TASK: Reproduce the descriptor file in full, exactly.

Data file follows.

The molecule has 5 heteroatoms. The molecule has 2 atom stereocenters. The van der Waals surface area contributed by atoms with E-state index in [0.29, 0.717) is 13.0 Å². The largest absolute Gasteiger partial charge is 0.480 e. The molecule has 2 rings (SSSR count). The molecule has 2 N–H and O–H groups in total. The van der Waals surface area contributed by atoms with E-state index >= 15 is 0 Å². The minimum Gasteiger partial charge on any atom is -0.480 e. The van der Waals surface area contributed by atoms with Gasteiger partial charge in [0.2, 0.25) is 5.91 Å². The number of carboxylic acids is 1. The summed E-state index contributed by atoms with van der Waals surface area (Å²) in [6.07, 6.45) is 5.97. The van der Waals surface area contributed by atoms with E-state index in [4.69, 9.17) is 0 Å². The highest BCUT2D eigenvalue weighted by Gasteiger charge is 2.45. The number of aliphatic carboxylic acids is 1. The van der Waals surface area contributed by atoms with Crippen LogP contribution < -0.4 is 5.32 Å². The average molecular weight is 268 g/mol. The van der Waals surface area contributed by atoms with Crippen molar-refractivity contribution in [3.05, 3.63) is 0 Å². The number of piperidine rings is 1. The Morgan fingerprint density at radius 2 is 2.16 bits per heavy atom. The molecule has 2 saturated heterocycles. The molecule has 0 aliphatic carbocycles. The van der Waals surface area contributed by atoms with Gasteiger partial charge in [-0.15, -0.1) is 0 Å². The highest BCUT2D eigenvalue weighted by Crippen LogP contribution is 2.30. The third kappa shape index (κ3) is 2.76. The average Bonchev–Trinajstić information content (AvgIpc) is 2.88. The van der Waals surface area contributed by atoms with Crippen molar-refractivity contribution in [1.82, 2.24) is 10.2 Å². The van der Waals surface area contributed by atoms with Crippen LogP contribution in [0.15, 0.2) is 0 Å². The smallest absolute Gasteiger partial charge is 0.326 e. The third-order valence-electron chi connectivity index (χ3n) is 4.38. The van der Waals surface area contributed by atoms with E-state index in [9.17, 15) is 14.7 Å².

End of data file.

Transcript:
The molecule has 5 heteroatoms. The molecule has 2 atom stereocenters. The van der Waals surface area contributed by atoms with E-state index in [0.29, 0.717) is 13.0 Å². The largest absolute Gasteiger partial charge is 0.480 e. The molecule has 2 rings (SSSR count). The molecule has 2 N–H and O–H groups in total. The van der Waals surface area contributed by atoms with E-state index >= 15 is 0 Å². The minimum Gasteiger partial charge on any atom is -0.480 e. The van der Waals surface area contributed by atoms with Gasteiger partial charge in [0.2, 0.25) is 5.91 Å². The number of carboxylic acids is 1. The summed E-state index contributed by atoms with van der Waals surface area (Å²) in [6.07, 6.45) is 5.97. The van der Waals surface area contributed by atoms with E-state index in [4.69, 9.17) is 0 Å². The highest BCUT2D eigenvalue weighted by Gasteiger charge is 2.45. The number of aliphatic carboxylic acids is 1. The van der Waals surface area contributed by atoms with Crippen LogP contribution < -0.4 is 5.32 Å². The average molecular weight is 268 g/mol. The van der Waals surface area contributed by atoms with Crippen molar-refractivity contribution in [3.05, 3.63) is 0 Å². The number of piperidine rings is 1. The Morgan fingerprint density at radius 2 is 2.16 bits per heavy atom. The molecule has 2 saturated heterocycles. The molecule has 0 aliphatic carbocycles. The van der Waals surface area contributed by atoms with Gasteiger partial charge in [-0.15, -0.1) is 0 Å². The highest BCUT2D eigenvalue weighted by Crippen LogP contribution is 2.30. The third kappa shape index (κ3) is 2.76. The average Bonchev–Trinajstić information content (AvgIpc) is 2.88. The van der Waals surface area contributed by atoms with Crippen molar-refractivity contribution in [1.82, 2.24) is 10.2 Å². The van der Waals surface area contributed by atoms with Crippen LogP contribution in [0.15, 0.2) is 0 Å². The smallest absolute Gasteiger partial charge is 0.326 e. The third-order valence-electron chi connectivity index (χ3n) is 4.38. The van der Waals surface area contributed by atoms with E-state index in [9.17, 15) is 14.7 Å².